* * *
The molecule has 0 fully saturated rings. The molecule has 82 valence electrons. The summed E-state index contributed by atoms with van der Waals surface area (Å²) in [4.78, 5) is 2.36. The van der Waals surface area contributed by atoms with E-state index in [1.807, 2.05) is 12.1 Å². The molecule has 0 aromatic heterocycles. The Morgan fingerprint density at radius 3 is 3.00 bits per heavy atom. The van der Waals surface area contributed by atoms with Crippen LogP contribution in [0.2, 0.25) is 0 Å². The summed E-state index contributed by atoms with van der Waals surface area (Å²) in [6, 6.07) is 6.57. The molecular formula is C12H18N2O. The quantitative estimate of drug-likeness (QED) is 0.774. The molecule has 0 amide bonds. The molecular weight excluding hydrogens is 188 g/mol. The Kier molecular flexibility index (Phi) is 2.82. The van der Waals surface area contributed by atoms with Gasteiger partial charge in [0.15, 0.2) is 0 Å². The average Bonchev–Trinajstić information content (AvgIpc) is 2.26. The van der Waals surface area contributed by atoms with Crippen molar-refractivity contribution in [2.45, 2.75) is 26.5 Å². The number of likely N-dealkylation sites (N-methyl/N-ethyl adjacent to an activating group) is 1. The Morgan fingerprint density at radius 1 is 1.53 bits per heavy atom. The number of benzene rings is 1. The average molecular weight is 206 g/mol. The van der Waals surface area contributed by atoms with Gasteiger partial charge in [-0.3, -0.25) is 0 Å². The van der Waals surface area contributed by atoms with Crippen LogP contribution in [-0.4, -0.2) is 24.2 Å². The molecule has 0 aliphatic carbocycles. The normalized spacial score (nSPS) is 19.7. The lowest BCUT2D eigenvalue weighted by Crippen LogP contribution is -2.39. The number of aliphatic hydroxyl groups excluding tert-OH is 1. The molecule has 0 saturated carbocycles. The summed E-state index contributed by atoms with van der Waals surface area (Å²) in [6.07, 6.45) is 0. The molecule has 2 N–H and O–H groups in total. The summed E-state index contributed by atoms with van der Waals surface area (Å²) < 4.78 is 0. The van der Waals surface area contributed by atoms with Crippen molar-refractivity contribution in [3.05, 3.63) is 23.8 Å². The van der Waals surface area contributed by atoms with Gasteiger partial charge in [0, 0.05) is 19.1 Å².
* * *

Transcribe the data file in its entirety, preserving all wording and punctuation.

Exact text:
The molecule has 0 fully saturated rings. The molecule has 82 valence electrons. The summed E-state index contributed by atoms with van der Waals surface area (Å²) in [4.78, 5) is 2.36. The van der Waals surface area contributed by atoms with E-state index in [1.807, 2.05) is 12.1 Å². The molecule has 0 aromatic heterocycles. The Morgan fingerprint density at radius 3 is 3.00 bits per heavy atom. The van der Waals surface area contributed by atoms with Crippen LogP contribution in [0.2, 0.25) is 0 Å². The summed E-state index contributed by atoms with van der Waals surface area (Å²) in [6, 6.07) is 6.57. The molecular formula is C12H18N2O. The quantitative estimate of drug-likeness (QED) is 0.774. The molecule has 0 amide bonds. The molecular weight excluding hydrogens is 188 g/mol. The Kier molecular flexibility index (Phi) is 2.82. The van der Waals surface area contributed by atoms with Gasteiger partial charge in [0.15, 0.2) is 0 Å². The average Bonchev–Trinajstić information content (AvgIpc) is 2.26. The van der Waals surface area contributed by atoms with Crippen molar-refractivity contribution in [2.45, 2.75) is 26.5 Å². The number of likely N-dealkylation sites (N-methyl/N-ethyl adjacent to an activating group) is 1. The Morgan fingerprint density at radius 1 is 1.53 bits per heavy atom. The number of benzene rings is 1. The average molecular weight is 206 g/mol. The van der Waals surface area contributed by atoms with Gasteiger partial charge in [-0.3, -0.25) is 0 Å². The van der Waals surface area contributed by atoms with Crippen LogP contribution in [-0.4, -0.2) is 24.2 Å². The molecule has 0 aliphatic carbocycles. The normalized spacial score (nSPS) is 19.7. The lowest BCUT2D eigenvalue weighted by Crippen LogP contribution is -2.39. The number of aliphatic hydroxyl groups excluding tert-OH is 1. The molecule has 0 saturated carbocycles. The summed E-state index contributed by atoms with van der Waals surface area (Å²) in [6.07, 6.45) is 0. The molecule has 2 N–H and O–H groups in total. The summed E-state index contributed by atoms with van der Waals surface area (Å²) < 4.78 is 0. The van der Waals surface area contributed by atoms with Crippen molar-refractivity contribution in [3.05, 3.63) is 23.8 Å². The van der Waals surface area contributed by atoms with Gasteiger partial charge in [0, 0.05) is 19.1 Å².